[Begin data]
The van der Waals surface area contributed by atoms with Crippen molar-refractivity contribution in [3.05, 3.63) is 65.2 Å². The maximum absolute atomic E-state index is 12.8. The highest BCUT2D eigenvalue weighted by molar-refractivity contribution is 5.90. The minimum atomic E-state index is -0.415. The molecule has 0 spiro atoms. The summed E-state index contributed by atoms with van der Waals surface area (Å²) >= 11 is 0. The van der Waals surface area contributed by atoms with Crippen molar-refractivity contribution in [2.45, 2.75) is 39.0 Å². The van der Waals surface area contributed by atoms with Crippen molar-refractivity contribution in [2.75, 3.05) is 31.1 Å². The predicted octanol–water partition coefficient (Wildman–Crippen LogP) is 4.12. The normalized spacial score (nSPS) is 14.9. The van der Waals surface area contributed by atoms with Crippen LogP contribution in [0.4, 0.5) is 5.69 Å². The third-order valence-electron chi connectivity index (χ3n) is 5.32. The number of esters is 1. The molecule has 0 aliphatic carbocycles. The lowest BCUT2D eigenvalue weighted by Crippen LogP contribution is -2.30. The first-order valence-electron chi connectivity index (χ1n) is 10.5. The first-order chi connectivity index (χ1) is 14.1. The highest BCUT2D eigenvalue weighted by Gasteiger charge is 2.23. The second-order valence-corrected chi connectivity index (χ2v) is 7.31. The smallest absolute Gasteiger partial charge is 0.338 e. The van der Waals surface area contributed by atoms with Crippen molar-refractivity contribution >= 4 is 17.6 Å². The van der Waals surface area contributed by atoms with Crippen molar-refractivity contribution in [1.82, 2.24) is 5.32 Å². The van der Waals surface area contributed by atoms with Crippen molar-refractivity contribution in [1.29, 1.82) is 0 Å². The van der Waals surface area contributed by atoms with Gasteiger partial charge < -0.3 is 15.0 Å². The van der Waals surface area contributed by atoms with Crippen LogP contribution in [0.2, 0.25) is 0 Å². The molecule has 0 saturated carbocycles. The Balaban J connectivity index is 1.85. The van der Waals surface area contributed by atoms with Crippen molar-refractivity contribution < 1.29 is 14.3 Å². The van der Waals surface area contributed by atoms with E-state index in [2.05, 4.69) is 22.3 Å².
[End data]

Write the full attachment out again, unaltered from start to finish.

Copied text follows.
The van der Waals surface area contributed by atoms with Crippen molar-refractivity contribution in [3.05, 3.63) is 65.2 Å². The maximum absolute atomic E-state index is 12.8. The highest BCUT2D eigenvalue weighted by molar-refractivity contribution is 5.90. The minimum atomic E-state index is -0.415. The molecule has 0 spiro atoms. The summed E-state index contributed by atoms with van der Waals surface area (Å²) >= 11 is 0. The van der Waals surface area contributed by atoms with Crippen molar-refractivity contribution in [2.45, 2.75) is 39.0 Å². The van der Waals surface area contributed by atoms with Crippen molar-refractivity contribution in [2.75, 3.05) is 31.1 Å². The predicted octanol–water partition coefficient (Wildman–Crippen LogP) is 4.12. The normalized spacial score (nSPS) is 14.9. The van der Waals surface area contributed by atoms with Crippen LogP contribution in [0.4, 0.5) is 5.69 Å². The third-order valence-electron chi connectivity index (χ3n) is 5.32. The number of esters is 1. The molecule has 0 aliphatic carbocycles. The lowest BCUT2D eigenvalue weighted by Crippen LogP contribution is -2.30. The first-order valence-electron chi connectivity index (χ1n) is 10.5. The first-order chi connectivity index (χ1) is 14.1. The highest BCUT2D eigenvalue weighted by Gasteiger charge is 2.23. The second-order valence-corrected chi connectivity index (χ2v) is 7.31. The smallest absolute Gasteiger partial charge is 0.338 e. The van der Waals surface area contributed by atoms with Crippen molar-refractivity contribution >= 4 is 17.6 Å². The van der Waals surface area contributed by atoms with Crippen molar-refractivity contribution in [1.82, 2.24) is 5.32 Å². The van der Waals surface area contributed by atoms with Crippen molar-refractivity contribution in [1.29, 1.82) is 0 Å². The van der Waals surface area contributed by atoms with Gasteiger partial charge < -0.3 is 15.0 Å². The van der Waals surface area contributed by atoms with Crippen LogP contribution in [0.2, 0.25) is 0 Å². The molecule has 0 saturated carbocycles. The Balaban J connectivity index is 1.85. The van der Waals surface area contributed by atoms with Crippen molar-refractivity contribution < 1.29 is 14.3 Å². The van der Waals surface area contributed by atoms with E-state index in [2.05, 4.69) is 22.3 Å².